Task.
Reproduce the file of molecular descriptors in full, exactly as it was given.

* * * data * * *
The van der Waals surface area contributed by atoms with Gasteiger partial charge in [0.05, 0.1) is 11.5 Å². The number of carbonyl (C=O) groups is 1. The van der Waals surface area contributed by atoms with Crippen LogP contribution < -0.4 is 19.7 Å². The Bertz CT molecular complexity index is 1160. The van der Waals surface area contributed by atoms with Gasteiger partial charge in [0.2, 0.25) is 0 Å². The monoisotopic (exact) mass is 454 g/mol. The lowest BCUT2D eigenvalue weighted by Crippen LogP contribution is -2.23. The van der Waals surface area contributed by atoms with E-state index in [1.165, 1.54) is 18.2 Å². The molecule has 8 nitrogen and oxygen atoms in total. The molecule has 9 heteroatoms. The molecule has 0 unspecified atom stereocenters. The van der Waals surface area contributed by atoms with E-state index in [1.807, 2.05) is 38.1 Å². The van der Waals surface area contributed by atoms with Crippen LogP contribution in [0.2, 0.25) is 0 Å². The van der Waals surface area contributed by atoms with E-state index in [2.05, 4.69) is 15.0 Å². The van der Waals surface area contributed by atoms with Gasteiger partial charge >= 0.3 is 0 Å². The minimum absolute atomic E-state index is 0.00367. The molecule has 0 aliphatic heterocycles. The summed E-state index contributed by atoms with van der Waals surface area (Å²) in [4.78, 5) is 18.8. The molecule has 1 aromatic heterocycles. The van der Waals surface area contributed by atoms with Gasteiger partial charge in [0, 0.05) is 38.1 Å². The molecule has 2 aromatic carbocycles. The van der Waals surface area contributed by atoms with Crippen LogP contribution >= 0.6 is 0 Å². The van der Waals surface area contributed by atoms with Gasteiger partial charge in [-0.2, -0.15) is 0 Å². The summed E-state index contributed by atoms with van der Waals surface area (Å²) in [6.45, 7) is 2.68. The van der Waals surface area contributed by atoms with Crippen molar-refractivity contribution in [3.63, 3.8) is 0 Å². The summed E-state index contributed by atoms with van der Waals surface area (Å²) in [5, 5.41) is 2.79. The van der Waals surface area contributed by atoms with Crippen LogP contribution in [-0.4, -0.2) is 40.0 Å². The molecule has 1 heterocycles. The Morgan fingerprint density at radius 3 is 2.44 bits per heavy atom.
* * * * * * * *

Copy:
The van der Waals surface area contributed by atoms with Gasteiger partial charge in [0.05, 0.1) is 11.5 Å². The number of carbonyl (C=O) groups is 1. The van der Waals surface area contributed by atoms with Crippen LogP contribution < -0.4 is 19.7 Å². The Bertz CT molecular complexity index is 1160. The van der Waals surface area contributed by atoms with Gasteiger partial charge in [0.2, 0.25) is 0 Å². The monoisotopic (exact) mass is 454 g/mol. The lowest BCUT2D eigenvalue weighted by Crippen LogP contribution is -2.23. The van der Waals surface area contributed by atoms with E-state index in [1.165, 1.54) is 18.2 Å². The molecule has 8 nitrogen and oxygen atoms in total. The molecule has 9 heteroatoms. The molecule has 0 unspecified atom stereocenters. The van der Waals surface area contributed by atoms with E-state index in [1.807, 2.05) is 38.1 Å². The van der Waals surface area contributed by atoms with Crippen LogP contribution in [0.2, 0.25) is 0 Å². The van der Waals surface area contributed by atoms with E-state index in [2.05, 4.69) is 15.0 Å². The van der Waals surface area contributed by atoms with Gasteiger partial charge >= 0.3 is 0 Å². The minimum absolute atomic E-state index is 0.00367. The molecule has 0 aliphatic heterocycles. The summed E-state index contributed by atoms with van der Waals surface area (Å²) in [4.78, 5) is 18.8. The molecule has 1 aromatic heterocycles. The van der Waals surface area contributed by atoms with Gasteiger partial charge in [0, 0.05) is 38.1 Å². The molecule has 2 aromatic carbocycles. The van der Waals surface area contributed by atoms with Crippen LogP contribution >= 0.6 is 0 Å². The van der Waals surface area contributed by atoms with Gasteiger partial charge in [-0.2, -0.15) is 0 Å². The summed E-state index contributed by atoms with van der Waals surface area (Å²) in [6.45, 7) is 2.68. The van der Waals surface area contributed by atoms with Crippen molar-refractivity contribution in [3.63, 3.8) is 0 Å². The summed E-state index contributed by atoms with van der Waals surface area (Å²) in [5, 5.41) is 2.79. The van der Waals surface area contributed by atoms with Crippen LogP contribution in [-0.4, -0.2) is 40.0 Å². The molecule has 1 heterocycles. The Morgan fingerprint density at radius 3 is 2.44 bits per heavy atom.